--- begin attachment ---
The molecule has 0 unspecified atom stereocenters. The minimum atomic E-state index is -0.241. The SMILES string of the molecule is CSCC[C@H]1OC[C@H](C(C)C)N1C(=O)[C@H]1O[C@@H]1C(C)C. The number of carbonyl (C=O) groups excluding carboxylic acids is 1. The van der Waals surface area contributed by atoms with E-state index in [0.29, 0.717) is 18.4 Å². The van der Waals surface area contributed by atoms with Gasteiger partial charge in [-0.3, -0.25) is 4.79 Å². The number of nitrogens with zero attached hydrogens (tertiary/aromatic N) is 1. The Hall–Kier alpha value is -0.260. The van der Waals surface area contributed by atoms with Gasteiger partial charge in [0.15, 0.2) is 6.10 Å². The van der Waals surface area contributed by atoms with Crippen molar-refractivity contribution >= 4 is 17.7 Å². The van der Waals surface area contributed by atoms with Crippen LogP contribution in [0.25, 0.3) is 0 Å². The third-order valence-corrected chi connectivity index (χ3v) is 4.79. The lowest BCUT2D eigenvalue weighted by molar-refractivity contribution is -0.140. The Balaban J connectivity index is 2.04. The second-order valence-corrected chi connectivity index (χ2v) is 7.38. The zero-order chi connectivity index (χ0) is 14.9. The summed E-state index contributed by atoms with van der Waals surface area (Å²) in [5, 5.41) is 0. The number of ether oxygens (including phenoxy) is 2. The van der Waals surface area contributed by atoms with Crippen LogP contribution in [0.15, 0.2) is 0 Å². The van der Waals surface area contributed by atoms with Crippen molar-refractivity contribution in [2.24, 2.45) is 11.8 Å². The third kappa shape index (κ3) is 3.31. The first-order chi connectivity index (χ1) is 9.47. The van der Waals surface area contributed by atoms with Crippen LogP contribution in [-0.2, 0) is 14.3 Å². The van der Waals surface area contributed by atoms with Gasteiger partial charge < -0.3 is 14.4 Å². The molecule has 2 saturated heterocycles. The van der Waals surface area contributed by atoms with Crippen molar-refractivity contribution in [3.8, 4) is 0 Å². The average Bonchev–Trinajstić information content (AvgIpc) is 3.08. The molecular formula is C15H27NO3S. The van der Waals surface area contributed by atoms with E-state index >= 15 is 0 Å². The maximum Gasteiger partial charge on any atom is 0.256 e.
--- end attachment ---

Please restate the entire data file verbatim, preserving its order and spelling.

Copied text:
The molecule has 0 unspecified atom stereocenters. The minimum atomic E-state index is -0.241. The SMILES string of the molecule is CSCC[C@H]1OC[C@H](C(C)C)N1C(=O)[C@H]1O[C@@H]1C(C)C. The number of carbonyl (C=O) groups excluding carboxylic acids is 1. The van der Waals surface area contributed by atoms with E-state index in [0.29, 0.717) is 18.4 Å². The van der Waals surface area contributed by atoms with Gasteiger partial charge in [-0.3, -0.25) is 4.79 Å². The number of nitrogens with zero attached hydrogens (tertiary/aromatic N) is 1. The Hall–Kier alpha value is -0.260. The van der Waals surface area contributed by atoms with Gasteiger partial charge in [0.15, 0.2) is 6.10 Å². The van der Waals surface area contributed by atoms with Crippen molar-refractivity contribution >= 4 is 17.7 Å². The van der Waals surface area contributed by atoms with Crippen LogP contribution in [0.25, 0.3) is 0 Å². The third-order valence-corrected chi connectivity index (χ3v) is 4.79. The lowest BCUT2D eigenvalue weighted by molar-refractivity contribution is -0.140. The Balaban J connectivity index is 2.04. The second-order valence-corrected chi connectivity index (χ2v) is 7.38. The zero-order chi connectivity index (χ0) is 14.9. The summed E-state index contributed by atoms with van der Waals surface area (Å²) in [5, 5.41) is 0. The number of ether oxygens (including phenoxy) is 2. The van der Waals surface area contributed by atoms with Crippen LogP contribution in [0.15, 0.2) is 0 Å². The van der Waals surface area contributed by atoms with Crippen molar-refractivity contribution in [2.24, 2.45) is 11.8 Å². The third kappa shape index (κ3) is 3.31. The first-order chi connectivity index (χ1) is 9.47. The van der Waals surface area contributed by atoms with Crippen LogP contribution in [-0.2, 0) is 14.3 Å². The van der Waals surface area contributed by atoms with Gasteiger partial charge < -0.3 is 14.4 Å². The molecule has 2 saturated heterocycles. The van der Waals surface area contributed by atoms with Crippen molar-refractivity contribution in [3.8, 4) is 0 Å². The average Bonchev–Trinajstić information content (AvgIpc) is 3.08. The molecular formula is C15H27NO3S. The van der Waals surface area contributed by atoms with E-state index >= 15 is 0 Å². The maximum Gasteiger partial charge on any atom is 0.256 e.